The way we remember

I’m not going to tell you the story the way it happened. I’m going to tell it the way I remember it. – Charles Dickens, Great Expectations

No truly honest memoir should begin without the above quote from Charles Dickens. The Shakespeare of English letters knew quite well how fragile and distorted memory can be, especially over time. The distance strains our view and our minds creatively enhance the fading contours and colors at the margins of our memory. We may well feel we vividly remember certain events in our life, but what we usually remember is more the gist, the emotional impact than the particular facts of the event. This is why journalists and writers take notes and quickly write down their thoughts and observations, so they can immediately memorialize, in writing, an event, conversation, or observation for accuracy. Barring that immediate record, we should approach recollections, especially one from many years past, with a good degree of humility and caution.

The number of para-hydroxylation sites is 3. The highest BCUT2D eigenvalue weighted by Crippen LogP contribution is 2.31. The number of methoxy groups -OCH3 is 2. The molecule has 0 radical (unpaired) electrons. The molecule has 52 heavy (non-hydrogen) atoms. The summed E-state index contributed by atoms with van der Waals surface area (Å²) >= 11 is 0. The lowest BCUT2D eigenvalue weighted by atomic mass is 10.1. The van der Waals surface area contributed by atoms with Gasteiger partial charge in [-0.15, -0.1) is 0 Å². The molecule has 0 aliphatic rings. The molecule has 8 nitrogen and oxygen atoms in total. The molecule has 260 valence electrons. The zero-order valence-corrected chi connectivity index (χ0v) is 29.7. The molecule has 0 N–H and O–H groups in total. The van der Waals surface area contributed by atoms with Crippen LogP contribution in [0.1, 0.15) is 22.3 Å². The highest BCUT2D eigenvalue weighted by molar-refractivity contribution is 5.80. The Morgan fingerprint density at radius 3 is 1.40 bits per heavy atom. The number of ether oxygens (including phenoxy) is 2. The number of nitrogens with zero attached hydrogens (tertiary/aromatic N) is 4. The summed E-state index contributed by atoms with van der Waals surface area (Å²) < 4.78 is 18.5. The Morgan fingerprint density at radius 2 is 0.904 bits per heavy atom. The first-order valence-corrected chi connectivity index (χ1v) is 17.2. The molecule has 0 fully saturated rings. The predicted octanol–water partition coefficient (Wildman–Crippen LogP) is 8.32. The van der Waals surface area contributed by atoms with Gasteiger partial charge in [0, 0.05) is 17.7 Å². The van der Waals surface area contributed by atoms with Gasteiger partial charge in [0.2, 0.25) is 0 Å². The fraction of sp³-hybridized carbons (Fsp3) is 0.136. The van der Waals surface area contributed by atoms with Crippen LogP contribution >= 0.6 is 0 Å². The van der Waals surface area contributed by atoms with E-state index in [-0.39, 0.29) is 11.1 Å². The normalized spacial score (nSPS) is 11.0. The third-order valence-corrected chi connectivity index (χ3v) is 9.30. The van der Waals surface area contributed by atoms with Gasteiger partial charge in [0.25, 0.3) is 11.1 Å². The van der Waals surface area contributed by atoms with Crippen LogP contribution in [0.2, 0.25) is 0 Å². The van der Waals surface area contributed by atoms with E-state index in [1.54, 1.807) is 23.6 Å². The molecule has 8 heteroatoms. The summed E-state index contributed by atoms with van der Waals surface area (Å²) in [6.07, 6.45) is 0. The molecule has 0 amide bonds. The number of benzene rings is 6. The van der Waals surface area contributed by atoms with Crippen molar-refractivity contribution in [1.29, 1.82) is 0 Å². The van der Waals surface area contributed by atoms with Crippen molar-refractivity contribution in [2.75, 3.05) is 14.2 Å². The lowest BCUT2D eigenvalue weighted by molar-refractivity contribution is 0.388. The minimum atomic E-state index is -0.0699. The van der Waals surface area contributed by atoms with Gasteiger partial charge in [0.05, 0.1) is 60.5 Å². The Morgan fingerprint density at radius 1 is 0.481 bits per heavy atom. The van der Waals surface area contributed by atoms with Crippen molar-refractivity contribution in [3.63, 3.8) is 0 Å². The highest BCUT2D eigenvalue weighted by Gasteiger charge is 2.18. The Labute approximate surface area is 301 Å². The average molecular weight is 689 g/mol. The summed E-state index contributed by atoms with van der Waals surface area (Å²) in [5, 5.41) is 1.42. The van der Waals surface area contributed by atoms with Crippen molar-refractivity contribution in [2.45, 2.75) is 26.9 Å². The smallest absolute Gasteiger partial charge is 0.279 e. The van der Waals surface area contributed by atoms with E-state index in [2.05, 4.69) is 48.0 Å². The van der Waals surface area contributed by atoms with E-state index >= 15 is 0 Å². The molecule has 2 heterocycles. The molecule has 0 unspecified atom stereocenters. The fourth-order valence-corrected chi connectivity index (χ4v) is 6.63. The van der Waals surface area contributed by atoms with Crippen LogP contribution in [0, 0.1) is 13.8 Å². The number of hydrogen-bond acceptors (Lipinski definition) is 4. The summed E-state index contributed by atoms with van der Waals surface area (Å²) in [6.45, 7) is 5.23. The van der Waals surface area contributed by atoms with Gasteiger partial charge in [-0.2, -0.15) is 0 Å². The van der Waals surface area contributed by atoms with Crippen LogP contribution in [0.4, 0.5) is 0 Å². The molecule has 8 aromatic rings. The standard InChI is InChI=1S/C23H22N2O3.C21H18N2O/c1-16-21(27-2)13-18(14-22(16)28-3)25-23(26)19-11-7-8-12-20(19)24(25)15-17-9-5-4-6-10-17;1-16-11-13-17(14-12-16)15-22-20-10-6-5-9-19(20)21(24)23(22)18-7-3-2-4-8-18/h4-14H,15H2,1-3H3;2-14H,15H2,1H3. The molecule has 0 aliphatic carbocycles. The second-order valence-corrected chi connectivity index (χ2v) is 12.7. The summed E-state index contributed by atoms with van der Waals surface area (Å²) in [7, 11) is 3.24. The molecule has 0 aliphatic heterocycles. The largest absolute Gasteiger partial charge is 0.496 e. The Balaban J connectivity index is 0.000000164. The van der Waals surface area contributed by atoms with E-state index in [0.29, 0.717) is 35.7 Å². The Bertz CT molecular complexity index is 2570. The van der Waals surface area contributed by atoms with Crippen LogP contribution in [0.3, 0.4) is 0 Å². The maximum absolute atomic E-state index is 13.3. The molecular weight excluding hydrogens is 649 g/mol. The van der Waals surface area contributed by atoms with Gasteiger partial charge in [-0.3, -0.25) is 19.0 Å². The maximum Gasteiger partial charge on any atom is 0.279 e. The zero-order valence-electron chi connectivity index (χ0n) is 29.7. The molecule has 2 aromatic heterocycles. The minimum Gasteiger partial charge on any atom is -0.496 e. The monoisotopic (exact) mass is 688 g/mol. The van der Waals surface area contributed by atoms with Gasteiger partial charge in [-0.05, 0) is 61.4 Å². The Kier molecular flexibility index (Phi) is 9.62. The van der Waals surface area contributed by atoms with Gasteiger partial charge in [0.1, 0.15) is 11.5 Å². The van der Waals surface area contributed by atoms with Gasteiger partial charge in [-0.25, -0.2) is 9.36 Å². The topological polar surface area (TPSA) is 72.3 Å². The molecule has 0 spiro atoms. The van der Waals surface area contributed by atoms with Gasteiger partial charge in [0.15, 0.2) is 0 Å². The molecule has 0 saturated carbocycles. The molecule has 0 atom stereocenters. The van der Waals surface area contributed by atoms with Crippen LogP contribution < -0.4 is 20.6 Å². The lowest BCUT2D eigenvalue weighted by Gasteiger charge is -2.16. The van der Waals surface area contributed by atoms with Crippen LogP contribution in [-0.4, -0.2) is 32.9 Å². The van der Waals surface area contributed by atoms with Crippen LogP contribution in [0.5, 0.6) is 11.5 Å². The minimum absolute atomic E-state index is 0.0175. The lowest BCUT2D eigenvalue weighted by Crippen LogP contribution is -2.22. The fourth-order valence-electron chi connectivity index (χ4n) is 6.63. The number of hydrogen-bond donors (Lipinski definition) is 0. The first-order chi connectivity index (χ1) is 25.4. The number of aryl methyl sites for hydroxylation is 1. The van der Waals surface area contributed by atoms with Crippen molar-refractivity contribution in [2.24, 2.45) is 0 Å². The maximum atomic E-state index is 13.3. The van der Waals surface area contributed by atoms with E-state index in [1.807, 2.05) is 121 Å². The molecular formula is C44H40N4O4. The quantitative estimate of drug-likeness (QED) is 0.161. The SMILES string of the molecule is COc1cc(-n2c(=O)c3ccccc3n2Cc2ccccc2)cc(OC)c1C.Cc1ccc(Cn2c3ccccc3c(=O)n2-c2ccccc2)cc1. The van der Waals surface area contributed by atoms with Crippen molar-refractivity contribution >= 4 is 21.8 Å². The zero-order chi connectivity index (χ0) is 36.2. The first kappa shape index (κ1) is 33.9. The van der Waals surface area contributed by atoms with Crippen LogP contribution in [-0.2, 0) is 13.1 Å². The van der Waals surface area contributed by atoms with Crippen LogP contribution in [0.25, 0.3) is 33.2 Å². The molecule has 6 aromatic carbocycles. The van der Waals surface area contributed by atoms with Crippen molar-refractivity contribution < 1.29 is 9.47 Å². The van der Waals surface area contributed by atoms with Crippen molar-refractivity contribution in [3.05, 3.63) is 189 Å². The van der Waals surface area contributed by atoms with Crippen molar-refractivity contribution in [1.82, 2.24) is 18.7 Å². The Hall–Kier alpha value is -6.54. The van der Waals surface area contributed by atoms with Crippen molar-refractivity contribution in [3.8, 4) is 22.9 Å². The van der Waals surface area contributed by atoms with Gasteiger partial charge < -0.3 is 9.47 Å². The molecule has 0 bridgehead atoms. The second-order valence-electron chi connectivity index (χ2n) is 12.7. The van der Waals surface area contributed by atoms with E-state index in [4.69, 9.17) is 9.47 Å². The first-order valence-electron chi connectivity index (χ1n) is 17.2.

But even very recent memories, as most of us have experienced, can either be forgotten or distorted when we’re asked to recall them. We’re all expert eyewitnesses to the events of our own life, right? You would think we’d be absolutely sure about what we’ve seen, especially when our mind is focused on the event. But let’s take a very interesting case for examination.

Jennifer Thompson, a student at Elon College, was assaulted and raped in her college apartment one evening. During the rape she intentionally focused on the identity of her attacker so she could identify him latter. She was eventually able to escape. She provided a description to the police and eventually twenty-two year old Ronald Cotton was arrested. Cotton worked at a local restaurant and had a police record. Thompson picked Cotton out of a police line up. Thompson testified at court and fingered Cotton as the man who raped her. Cotton denied this over and over. He was found guilty after only forty minutes of jury deliberation and sentenced to life plus fifty years in prison.